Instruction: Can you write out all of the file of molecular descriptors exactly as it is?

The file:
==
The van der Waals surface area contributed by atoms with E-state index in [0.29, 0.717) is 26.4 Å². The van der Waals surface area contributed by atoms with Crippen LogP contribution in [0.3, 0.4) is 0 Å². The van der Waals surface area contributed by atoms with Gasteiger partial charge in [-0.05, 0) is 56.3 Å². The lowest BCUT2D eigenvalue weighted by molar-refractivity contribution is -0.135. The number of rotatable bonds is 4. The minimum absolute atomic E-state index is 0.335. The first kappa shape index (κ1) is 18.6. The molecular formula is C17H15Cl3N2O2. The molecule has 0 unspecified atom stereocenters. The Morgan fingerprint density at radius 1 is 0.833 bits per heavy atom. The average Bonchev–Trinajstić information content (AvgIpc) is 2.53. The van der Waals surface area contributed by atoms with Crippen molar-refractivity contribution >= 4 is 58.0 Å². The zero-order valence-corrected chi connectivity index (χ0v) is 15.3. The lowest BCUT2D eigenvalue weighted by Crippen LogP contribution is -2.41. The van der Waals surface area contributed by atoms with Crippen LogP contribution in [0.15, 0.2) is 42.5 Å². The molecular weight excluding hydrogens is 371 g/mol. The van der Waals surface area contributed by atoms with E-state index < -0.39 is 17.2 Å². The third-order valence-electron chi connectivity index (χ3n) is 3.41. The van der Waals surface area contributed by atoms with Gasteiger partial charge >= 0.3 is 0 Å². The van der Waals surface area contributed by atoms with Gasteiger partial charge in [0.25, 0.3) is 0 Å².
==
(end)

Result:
The van der Waals surface area contributed by atoms with E-state index in [0.29, 0.717) is 26.4 Å². The van der Waals surface area contributed by atoms with Crippen LogP contribution in [0.3, 0.4) is 0 Å². The van der Waals surface area contributed by atoms with Gasteiger partial charge in [-0.05, 0) is 56.3 Å². The lowest BCUT2D eigenvalue weighted by molar-refractivity contribution is -0.135. The number of rotatable bonds is 4. The minimum absolute atomic E-state index is 0.335. The first kappa shape index (κ1) is 18.6. The molecular formula is C17H15Cl3N2O2. The molecule has 0 unspecified atom stereocenters. The Morgan fingerprint density at radius 1 is 0.833 bits per heavy atom. The average Bonchev–Trinajstić information content (AvgIpc) is 2.53. The van der Waals surface area contributed by atoms with Crippen molar-refractivity contribution >= 4 is 58.0 Å². The zero-order valence-corrected chi connectivity index (χ0v) is 15.3. The lowest BCUT2D eigenvalue weighted by Crippen LogP contribution is -2.41. The van der Waals surface area contributed by atoms with Crippen LogP contribution in [0.15, 0.2) is 42.5 Å². The molecular weight excluding hydrogens is 371 g/mol. The van der Waals surface area contributed by atoms with E-state index < -0.39 is 17.2 Å². The third-order valence-electron chi connectivity index (χ3n) is 3.41. The van der Waals surface area contributed by atoms with Gasteiger partial charge >= 0.3 is 0 Å². The van der Waals surface area contributed by atoms with Gasteiger partial charge in [0.25, 0.3) is 0 Å².